Facility owner may appeal closing after murder
As police search for her drifter brother, the owner of a Wilkinsburg personal-care home is weighing whether to appeal the revocation of the facility’s license.
The state shuttled Quinerly Personal Care Home’s 22 residents to other facilities Thursday, about two weeks after Yvette Quinerly’s brother, Ronald Coleman, 46, vanished.
Police want to further question Coleman, a former manslaughter convict who’s wanted on a 2001 rape charge, in the recent beating death of an East Liberty woman. They say Coleman had been living at the home. The body of Carolyn Rankin, 49, was found Sept. 5 in the basement stairwell of an abandoned building behind the home.
Based on evidence gathered at the scene, police still are investigating whether Rankin was killed on the Quinerly home grounds and then dragged to the adjacent property, state Welfare Department spokeswoman Stacey Ward said Tuesday. Allegheny County homicide detectives could not be reached for comment yesterday.
Ward said the decision to yank the home’s license was linked in part to the Rankin case and Coleman.
“It is our intent, because of the event that took place, to close the home,” she said.
The revocation isn’t connected to the home’s inspection record, Quinerly said. Inspections of the facility have always “gone very well,” she said. Reports from unannounced inspections conducted since Rankin’s killing could be released later this week, Ward said.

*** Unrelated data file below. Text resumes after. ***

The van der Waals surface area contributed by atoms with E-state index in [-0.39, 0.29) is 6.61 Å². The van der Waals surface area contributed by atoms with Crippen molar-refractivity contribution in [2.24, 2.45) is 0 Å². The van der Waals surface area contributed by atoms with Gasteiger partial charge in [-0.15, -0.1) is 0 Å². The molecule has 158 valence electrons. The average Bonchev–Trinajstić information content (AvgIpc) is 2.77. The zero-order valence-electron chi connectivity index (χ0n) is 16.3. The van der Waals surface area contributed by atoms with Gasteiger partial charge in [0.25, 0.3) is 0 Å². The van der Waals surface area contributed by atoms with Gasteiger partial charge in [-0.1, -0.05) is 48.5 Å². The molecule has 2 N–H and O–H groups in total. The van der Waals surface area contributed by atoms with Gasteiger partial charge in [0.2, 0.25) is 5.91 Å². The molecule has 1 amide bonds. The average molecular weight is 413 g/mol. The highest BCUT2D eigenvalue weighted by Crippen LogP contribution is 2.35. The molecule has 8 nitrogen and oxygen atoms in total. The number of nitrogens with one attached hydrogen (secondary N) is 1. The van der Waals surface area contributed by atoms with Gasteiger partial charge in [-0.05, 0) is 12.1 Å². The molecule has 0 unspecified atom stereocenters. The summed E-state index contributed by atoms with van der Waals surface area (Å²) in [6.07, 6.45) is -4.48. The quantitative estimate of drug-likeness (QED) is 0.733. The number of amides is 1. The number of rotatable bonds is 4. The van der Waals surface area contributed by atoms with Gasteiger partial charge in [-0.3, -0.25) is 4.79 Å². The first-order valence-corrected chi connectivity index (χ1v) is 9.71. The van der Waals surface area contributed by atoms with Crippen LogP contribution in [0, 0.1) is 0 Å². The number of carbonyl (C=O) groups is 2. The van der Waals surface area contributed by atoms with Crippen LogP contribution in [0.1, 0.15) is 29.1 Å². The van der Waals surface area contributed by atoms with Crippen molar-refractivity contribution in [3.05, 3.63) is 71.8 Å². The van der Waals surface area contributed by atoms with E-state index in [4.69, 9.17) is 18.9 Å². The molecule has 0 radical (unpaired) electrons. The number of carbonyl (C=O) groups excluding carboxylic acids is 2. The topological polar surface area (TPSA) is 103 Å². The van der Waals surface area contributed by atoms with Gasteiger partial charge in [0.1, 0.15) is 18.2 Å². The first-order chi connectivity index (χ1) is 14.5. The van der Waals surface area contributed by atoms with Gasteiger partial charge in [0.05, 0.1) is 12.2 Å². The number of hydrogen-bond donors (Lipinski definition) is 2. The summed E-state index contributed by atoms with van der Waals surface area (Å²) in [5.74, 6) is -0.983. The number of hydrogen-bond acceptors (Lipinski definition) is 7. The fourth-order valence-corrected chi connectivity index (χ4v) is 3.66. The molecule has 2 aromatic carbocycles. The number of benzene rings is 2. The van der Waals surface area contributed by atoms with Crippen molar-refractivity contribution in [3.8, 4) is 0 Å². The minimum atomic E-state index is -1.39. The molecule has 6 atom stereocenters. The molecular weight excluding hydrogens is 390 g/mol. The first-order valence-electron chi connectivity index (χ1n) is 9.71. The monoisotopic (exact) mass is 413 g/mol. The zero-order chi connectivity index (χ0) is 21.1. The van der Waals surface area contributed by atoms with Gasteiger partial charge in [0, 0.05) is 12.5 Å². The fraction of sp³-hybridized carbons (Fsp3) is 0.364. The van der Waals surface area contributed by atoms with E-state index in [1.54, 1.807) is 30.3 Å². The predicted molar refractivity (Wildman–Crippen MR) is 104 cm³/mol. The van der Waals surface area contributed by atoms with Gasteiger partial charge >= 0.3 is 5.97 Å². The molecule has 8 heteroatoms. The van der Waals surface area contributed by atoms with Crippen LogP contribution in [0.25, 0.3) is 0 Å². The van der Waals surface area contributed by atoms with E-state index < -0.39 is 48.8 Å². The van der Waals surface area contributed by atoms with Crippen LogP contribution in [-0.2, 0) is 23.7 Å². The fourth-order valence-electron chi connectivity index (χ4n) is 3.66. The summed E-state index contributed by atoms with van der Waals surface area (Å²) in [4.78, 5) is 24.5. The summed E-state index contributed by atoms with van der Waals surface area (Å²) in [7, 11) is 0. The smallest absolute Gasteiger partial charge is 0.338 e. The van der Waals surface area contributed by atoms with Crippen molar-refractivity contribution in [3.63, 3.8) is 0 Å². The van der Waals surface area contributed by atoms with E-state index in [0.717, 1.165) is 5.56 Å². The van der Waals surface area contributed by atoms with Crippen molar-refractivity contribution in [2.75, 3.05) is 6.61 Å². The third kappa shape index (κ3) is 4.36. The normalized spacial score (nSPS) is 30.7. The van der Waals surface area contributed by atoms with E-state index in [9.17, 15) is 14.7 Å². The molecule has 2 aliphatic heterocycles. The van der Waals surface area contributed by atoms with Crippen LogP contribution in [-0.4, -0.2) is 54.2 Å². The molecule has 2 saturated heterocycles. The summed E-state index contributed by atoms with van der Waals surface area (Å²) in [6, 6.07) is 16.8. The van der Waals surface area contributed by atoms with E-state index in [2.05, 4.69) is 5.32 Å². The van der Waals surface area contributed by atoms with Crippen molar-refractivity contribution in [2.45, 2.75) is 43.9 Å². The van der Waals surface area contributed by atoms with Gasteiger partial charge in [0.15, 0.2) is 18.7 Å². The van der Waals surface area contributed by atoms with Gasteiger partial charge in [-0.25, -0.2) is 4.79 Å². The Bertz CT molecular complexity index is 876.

“The main thing was the perception of an unsafe environment for the residents that Ronald Coleman put them in,” Quinerly said.
Police questioned Coleman at the home Sept. 5 and 6, but have been unable to track him down since. Quinerly also says she hasn’t seen her brother since police last questioned him.
“I haven’t talked to him, haven’t seen him, and I do not know his whereabouts,” she said yesterday as she packed boxes at the home.
Welfare Department officials cited “serious concerns for (residents’) health and safety” when they cleared the Quinerly facility last week. Quinerly has 30 days to appeal the revocation.
“My family and I are trying to pull things together,” she said. “I’ve received information on the procedure for filing an appeal to get our license back, and I’m working toward that direction.”
Quinerly says her brother performed odd jobs at the facility, but did not live there. Because he was not a regular employee, Quinerly said she did not conduct a background check.
Coleman served 17 years in a New York prison on an involuntary manslaughter conviction. He was released in 2000, and a year later was charged in a Wilkinsburg rape.
The recent inspection record of the Quinerly home, where residents ages 23 to 92 were housed, was marked by a few deficiencies that the facility quickly resolved. Inspectors in May found three broken chairs, a cluttered storage area and a closet ceiling that needed to be repaired. All those problems were fixed by the time inspectors returned June 11.
Quinerly has operated the Wilkinsburg home for the last two years. She also operated a personal-care home in Millvale for 13 years.